DIY: ANTI-CORONA VIRUS HAND WASHING STATION

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Introduction: DIY: ANTI-CORONA VIRUS HAND WASHING STATION

Since we're all in quarantined because of the virus that is going around, we want to insure that we are practicing social distancing and washing our hands more carefully. The problem is, we aren't doing either of those two things and because of that, we've been stuck inside for 3 months.

We all know that public washrooms are very yucky and the last thing we want to do is touch the soap dispenser that is covered with germs that you didn't even know existed. So I've decided to make a solution to that!

Introducing my state of the art hand washing station!

Not only does it ensure that you wash your hands properly for 20 seconds, but you won't have to make direct contact with anything! Meaning that you can peacefully wash your hands without having to worry about touching surfaces that are infested with germs! And if someone tries to stand too close to you while you're washing your hands, then a loud alarm will go off, telling that person to stand 1 meter away.

Well let's get to it!

Supplies

What you will need for all 3 circuits:

What you will need for the 1 Meter Distance Sensor:

What you will need for the Soap Dispenser

What you will need for the main Hand Washing Station:

Step 1: Understanding How a Breadboard Works (optional If You Are Not Using a Breadboard)

Breadboards are oftentimes the foundation of a circuit. They help keep everything more clean and organized. Since we aren't really going to use the breadboard that much, it is still important to understand how to use it. A bread board consists of a bunch of holes, where many of them are connected. We can place electronic components into these holes and create circuits. See the diagram above for an example. Often times, the side railings that are connected horizontally will be used as ground and power in order to keep things organized. We will do the same for this project.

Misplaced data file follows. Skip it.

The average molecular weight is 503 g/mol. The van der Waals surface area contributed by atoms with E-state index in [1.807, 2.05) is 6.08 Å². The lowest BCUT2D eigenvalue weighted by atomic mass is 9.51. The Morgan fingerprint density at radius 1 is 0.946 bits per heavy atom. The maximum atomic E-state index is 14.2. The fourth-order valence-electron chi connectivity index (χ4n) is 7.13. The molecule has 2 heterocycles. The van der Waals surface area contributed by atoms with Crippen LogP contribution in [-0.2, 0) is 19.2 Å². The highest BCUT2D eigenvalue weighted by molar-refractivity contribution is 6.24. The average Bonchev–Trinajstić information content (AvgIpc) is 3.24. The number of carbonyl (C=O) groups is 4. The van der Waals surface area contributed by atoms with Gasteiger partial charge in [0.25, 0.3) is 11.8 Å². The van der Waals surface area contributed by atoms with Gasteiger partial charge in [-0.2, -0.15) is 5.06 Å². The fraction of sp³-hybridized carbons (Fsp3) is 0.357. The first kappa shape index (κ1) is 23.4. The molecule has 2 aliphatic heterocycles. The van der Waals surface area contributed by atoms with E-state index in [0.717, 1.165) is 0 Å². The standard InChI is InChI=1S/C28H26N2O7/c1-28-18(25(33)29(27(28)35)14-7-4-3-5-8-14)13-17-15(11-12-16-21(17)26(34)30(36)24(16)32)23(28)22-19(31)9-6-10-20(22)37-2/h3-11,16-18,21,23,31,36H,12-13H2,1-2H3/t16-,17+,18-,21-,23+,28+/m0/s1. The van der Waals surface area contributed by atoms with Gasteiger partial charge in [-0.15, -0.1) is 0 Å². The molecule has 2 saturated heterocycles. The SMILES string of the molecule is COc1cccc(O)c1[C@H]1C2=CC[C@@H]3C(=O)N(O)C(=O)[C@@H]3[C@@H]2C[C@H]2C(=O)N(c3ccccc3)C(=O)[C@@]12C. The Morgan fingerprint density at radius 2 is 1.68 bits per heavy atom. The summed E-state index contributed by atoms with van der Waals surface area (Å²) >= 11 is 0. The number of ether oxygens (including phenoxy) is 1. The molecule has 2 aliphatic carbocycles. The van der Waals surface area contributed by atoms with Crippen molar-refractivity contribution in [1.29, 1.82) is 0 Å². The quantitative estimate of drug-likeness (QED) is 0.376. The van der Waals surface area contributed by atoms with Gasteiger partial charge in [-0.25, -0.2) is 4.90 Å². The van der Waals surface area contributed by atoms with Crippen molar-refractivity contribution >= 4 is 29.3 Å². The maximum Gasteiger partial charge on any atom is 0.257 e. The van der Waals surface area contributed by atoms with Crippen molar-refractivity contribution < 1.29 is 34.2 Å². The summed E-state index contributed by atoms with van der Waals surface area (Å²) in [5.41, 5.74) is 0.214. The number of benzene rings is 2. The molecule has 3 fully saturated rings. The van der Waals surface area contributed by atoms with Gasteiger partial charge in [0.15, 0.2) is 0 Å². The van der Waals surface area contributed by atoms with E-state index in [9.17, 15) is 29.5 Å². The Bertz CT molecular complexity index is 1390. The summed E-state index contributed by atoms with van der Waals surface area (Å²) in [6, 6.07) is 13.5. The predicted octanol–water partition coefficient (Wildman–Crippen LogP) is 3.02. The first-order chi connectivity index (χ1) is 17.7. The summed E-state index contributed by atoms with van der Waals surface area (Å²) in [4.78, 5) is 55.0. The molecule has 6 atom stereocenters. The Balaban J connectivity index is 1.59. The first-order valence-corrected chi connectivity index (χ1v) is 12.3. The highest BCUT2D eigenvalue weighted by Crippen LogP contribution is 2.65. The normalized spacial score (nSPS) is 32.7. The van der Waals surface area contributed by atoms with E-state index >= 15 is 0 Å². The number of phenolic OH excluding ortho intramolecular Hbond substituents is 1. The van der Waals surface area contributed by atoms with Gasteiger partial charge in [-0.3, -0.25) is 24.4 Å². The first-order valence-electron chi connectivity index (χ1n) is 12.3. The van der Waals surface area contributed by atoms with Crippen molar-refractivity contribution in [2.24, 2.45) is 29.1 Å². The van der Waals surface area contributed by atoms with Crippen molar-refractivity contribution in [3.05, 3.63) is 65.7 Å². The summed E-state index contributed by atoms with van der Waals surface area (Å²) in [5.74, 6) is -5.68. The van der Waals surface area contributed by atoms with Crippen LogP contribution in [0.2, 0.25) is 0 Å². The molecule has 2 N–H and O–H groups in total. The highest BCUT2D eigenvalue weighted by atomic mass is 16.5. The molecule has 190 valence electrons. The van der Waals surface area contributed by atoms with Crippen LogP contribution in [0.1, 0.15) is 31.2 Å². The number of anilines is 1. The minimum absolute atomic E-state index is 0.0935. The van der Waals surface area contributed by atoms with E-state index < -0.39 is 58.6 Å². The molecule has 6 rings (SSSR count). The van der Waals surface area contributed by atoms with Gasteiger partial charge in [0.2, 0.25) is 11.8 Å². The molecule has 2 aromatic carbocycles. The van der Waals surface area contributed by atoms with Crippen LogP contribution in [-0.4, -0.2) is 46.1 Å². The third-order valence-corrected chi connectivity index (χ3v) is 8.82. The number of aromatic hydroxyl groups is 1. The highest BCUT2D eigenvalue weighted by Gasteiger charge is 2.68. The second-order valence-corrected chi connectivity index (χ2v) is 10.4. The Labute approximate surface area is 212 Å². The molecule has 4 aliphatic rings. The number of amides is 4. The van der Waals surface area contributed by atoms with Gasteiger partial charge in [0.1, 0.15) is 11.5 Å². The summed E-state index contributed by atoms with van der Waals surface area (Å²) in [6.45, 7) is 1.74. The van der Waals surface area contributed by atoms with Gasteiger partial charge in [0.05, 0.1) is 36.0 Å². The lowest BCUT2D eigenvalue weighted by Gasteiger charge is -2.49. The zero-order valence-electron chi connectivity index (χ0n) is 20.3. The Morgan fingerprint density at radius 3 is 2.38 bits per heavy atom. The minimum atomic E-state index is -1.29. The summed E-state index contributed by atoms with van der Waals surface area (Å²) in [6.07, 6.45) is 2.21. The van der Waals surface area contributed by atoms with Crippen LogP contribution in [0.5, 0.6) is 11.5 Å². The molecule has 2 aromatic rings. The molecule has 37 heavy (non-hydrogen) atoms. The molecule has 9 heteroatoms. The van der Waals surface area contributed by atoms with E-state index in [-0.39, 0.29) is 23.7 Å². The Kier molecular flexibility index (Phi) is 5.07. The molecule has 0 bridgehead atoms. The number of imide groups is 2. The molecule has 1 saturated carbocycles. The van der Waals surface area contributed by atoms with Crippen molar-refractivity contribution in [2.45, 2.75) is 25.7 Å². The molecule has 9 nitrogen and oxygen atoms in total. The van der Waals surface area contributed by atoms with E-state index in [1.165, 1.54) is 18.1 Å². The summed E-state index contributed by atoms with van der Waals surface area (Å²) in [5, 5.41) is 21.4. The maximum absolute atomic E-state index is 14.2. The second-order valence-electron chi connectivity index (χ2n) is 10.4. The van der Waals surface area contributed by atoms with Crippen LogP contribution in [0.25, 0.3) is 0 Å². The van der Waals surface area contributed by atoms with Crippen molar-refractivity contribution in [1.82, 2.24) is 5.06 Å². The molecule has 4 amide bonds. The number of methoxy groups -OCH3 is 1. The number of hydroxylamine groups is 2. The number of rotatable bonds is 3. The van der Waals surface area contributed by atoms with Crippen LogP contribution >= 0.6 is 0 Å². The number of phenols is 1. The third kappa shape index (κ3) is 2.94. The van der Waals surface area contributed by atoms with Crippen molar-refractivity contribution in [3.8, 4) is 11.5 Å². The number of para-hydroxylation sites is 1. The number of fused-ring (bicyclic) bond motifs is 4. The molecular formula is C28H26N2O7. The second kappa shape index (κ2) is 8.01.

Step 2: Making the Main Hand Washing Station: Understanding How a Distance Sensor Works

Ultrasonic distance sensors are very cool piece of technology. As you can see, the sensor features two large circles (one transmit, the other receives) that are used to emit a sound wave that is unable to be heard by humans. This is because humans can only hear up to a frequency of 20,000 Hz and this sensor is emitting sounds that is higher than that. This sensor then waits for the sound to be reflected back after hitting an object (like a person for example) and it calculates the distance based off how long it took for it to go and come back. Therefore if the sound wave takes way too long to come back, it means that the object in front of the sensor is very far. The image above is a perfect demonstration on how the distance sensor works.

Step 3: Making the Main Hand Washing Station: How an RGB LED Works

RGB LEDs are also very interesting on how they work. An RGB LED works very similarly to a standard LED, but instead of one single colour, it can display almost any colour. This is because there are smaller LEDs all packaged together inside: red, green and blue. These LEDs come in two variation: common cathode or common anode. A common cathode LED is where all the LEDs inside all share the same cathode in a single pin. A common anode is the same thing but instead with an anode pin. For this project, we will be using a common cathode LED.

Step 4: Making the Main Hand Washing Station (Step 1) - Plugging the Components In

To start this project, let's begin plugging things in.

  • First, use a jumper cable and connect 5V on the Arduino to the power line on the breadboard then connect GND to the breadboard.
  • Then place the RGB LED onto the bread board. **Make sure each pin is on it's on row and not connected in parallel**
  • Place the distance sensor onto the board similarly to the RGB LED.

Step 5: Making the Main Hand Washing Station (Step 2) - Adding More Components and Connecting Wires

Lets add power to the components.

  • Connect the VCC pin on the distance sensor to the power rail. Then connect the GND pin to the ground rail. (Both GND and VCC should be labeled)